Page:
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Mar. 21, 2019 | Thursday
Local News
The Tribe of Seven: Brush Strokes
Tribe of Seven artists Murray Wilcox, Judy McHattie, Gordon Pollock, Diane Croker and Richard West. (Jer Houghton/Niagara Now)

A group of seven local artists have banded together as the Tribe of Seven to showcase their art exhibit, Brush Stokes, in the rotary room at the NOTL public library between January and February.

What started from introductory painting lessons at Niagara Pumphouse Arts Centre for the group over three years ago, has now resulted in a two-month long exhibit, in which dozens of residents attended the opening reception on Jan. 5 to view the works.

“It’s about a group of seven painters locally who got together after taking painting lessons at the Pumphouse, and we decided, ‘Well, let’s get together on Fridays,’ ” said Richard West, a group member of the Tribe of Seven, which also includes local residents Judy McHattie, Albert Towers, Murray Wilcox, Gordon Pollock, Diane Croker and Marilynn Crow.

“So for the last three years, we’ve met every Friday at each other’s houses, and we try to exercise what we’ve learned at the Pumphouse, and what we’ve learned from other people, and try to paint things.”

The group spent every Friday over the last three years supporting each other with their painting, everything from picking the right colours. They would even host other artists outside the group and have them teach new techniques such as finger painting and paint pouring.

“So we would be there and someone is painting watercolours, someone might even be doing pen and ink. I always paint oil. Someone else always paints acrylic,” said West.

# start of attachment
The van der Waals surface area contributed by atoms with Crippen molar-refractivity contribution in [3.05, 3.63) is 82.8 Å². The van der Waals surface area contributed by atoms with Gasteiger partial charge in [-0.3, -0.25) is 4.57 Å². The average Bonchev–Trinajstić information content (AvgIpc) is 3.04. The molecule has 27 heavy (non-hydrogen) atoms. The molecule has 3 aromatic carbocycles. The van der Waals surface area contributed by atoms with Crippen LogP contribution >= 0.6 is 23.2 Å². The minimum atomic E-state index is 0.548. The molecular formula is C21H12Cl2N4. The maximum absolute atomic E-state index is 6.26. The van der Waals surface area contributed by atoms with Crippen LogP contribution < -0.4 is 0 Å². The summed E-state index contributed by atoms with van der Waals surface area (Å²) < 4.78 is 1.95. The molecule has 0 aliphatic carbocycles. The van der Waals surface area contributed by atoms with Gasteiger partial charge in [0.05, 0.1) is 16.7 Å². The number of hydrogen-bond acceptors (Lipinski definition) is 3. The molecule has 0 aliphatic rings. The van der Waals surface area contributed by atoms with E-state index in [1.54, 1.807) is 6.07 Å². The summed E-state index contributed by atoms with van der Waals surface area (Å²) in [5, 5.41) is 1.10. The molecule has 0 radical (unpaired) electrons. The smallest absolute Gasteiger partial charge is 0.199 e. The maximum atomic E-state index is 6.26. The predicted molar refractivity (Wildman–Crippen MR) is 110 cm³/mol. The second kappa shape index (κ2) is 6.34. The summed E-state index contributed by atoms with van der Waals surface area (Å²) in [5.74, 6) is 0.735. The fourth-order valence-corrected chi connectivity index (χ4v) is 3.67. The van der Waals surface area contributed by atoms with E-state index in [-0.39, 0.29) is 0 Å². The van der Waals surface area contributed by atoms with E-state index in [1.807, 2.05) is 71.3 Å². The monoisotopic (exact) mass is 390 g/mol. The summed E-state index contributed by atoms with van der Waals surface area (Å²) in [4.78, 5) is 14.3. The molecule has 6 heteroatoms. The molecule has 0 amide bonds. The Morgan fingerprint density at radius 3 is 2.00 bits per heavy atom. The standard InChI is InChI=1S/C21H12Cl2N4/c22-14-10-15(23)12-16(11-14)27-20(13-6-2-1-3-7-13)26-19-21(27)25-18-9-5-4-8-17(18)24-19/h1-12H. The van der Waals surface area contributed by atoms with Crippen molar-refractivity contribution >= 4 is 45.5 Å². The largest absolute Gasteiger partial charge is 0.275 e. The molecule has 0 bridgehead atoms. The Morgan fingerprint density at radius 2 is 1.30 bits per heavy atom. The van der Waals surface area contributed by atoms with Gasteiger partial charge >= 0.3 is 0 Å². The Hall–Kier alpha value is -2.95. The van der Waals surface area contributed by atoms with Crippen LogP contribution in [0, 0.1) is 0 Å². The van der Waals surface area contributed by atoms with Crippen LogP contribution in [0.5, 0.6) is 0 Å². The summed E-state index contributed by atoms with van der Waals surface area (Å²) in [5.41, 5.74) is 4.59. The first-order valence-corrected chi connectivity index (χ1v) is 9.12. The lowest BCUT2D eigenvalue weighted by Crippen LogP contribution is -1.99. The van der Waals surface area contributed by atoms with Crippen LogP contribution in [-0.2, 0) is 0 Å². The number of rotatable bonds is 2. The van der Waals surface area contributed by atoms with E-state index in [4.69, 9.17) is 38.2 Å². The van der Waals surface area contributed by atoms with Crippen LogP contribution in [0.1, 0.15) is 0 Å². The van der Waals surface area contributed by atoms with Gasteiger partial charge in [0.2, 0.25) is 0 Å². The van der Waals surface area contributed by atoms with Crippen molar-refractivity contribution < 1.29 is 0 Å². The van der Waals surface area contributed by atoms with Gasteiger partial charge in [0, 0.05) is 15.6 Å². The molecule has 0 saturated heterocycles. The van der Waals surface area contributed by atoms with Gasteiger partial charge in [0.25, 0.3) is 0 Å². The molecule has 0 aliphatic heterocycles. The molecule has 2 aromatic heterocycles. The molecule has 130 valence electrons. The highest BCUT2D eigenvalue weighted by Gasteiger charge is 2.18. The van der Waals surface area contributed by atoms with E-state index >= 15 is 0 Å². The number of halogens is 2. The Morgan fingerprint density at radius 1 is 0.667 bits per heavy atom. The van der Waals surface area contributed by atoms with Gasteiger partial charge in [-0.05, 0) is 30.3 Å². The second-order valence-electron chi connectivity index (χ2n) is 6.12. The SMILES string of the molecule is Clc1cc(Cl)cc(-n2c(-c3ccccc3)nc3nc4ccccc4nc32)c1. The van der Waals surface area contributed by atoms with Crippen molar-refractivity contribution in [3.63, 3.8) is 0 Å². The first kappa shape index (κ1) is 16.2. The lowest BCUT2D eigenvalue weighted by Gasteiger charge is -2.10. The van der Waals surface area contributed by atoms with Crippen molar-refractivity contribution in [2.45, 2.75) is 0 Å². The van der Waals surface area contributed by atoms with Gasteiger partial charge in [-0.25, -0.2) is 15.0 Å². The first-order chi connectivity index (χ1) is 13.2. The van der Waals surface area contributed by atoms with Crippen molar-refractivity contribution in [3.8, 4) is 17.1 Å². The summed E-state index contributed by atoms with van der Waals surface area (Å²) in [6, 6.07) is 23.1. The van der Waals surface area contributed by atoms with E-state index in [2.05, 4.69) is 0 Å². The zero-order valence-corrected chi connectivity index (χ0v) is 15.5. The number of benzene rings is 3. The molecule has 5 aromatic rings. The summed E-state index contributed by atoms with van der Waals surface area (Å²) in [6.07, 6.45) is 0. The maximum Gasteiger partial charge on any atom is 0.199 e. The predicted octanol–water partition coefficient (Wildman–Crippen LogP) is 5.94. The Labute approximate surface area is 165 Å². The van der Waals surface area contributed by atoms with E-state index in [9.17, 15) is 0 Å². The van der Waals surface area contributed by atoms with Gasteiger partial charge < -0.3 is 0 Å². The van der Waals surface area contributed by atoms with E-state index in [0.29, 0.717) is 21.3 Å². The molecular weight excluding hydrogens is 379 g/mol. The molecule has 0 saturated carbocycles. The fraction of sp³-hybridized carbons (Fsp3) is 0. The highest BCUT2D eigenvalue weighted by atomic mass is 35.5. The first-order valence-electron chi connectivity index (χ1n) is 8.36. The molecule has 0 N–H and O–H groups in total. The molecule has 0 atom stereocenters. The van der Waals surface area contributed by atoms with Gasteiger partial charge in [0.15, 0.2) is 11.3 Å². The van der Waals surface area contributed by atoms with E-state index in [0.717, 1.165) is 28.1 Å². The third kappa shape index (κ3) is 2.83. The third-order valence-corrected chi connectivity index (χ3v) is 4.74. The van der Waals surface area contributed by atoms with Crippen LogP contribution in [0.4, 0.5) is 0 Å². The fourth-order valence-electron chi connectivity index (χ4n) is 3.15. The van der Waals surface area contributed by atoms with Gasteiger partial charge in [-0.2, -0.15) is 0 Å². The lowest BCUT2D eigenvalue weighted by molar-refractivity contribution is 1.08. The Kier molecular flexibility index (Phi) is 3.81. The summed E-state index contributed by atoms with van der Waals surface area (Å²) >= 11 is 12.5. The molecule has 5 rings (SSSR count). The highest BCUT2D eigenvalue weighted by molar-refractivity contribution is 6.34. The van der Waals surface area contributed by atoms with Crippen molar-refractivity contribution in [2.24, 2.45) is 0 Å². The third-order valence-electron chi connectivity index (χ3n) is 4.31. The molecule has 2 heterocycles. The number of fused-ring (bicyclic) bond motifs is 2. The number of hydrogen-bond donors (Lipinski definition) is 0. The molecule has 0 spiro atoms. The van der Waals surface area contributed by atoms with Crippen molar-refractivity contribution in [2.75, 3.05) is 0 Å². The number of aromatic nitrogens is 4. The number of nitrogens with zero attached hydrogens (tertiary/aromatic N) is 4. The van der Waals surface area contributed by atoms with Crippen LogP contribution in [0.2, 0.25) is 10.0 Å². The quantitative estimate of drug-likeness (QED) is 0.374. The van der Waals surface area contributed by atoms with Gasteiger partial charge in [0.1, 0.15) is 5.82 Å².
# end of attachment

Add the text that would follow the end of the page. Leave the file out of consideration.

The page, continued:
“And then sometimes we get someone to come to our house, and we’ll say, ‘Well, teach us a bit about what you do.’ ”

Three years later, the group has since formed as the Tribe of Seven to welcome their very first exhibit featuring these works, entitled Brush Strokes.

“We’ve got portraits, we’ve got landscapes, we’ve got watercolours of, you know, abstract sort of things – there’s quite a wide variation of topics, sizes, techniques, the lot,” said West.

“And it’s also very interesting, even for us, because now we see them on the wall, and we can really see the differences in our personalities and our techniques and how we’ve improved.”

Prior to the exhibit, the group has shown their works in the Niagara Pumphouse Arts Centre as students, but never as professionals.

“There’s usually a painting from these people somewhere in the Pumphouse, but we’ve never done this together before. This is totally new. And even for us, a surprise, and we go, ‘Wow,’ ” said West.

The exhibit is offering most of its pieces for sale. A third of them range from $125 to $550 depending on the painting, which what West said reflects the group as new artists who are not used to selling their artwork.

The remaining are reserved for the artists and are listed as, not for sale.

“When we do a painting we like, we tend to put “NFS” on it – not for sale – because we like it, and we want to hang on to it. You have to mature a bit with your painting before you can say, ‘you can buy it,’” he said.

“You’re not confident you can paint it again, whereas an established artist can paint that 10 times over.”

West said that some of paintings may end up in galleries, while most of them will appear in the Niagara Arts Pumphouse Centre after the exhibit finishes at the end of February.

Depending on the success of the showcase over the next two months, the Tribe of Seven may host another exhibit – but what’s for certain, their Friday’s will continue.

“We’ll just keep paintings on Fridays’,” said West with a chuckle.

“We’ll usually have a drop of wine and then in the evenings we’ll usually have a meal – so it’s also a friendly and social thing.”

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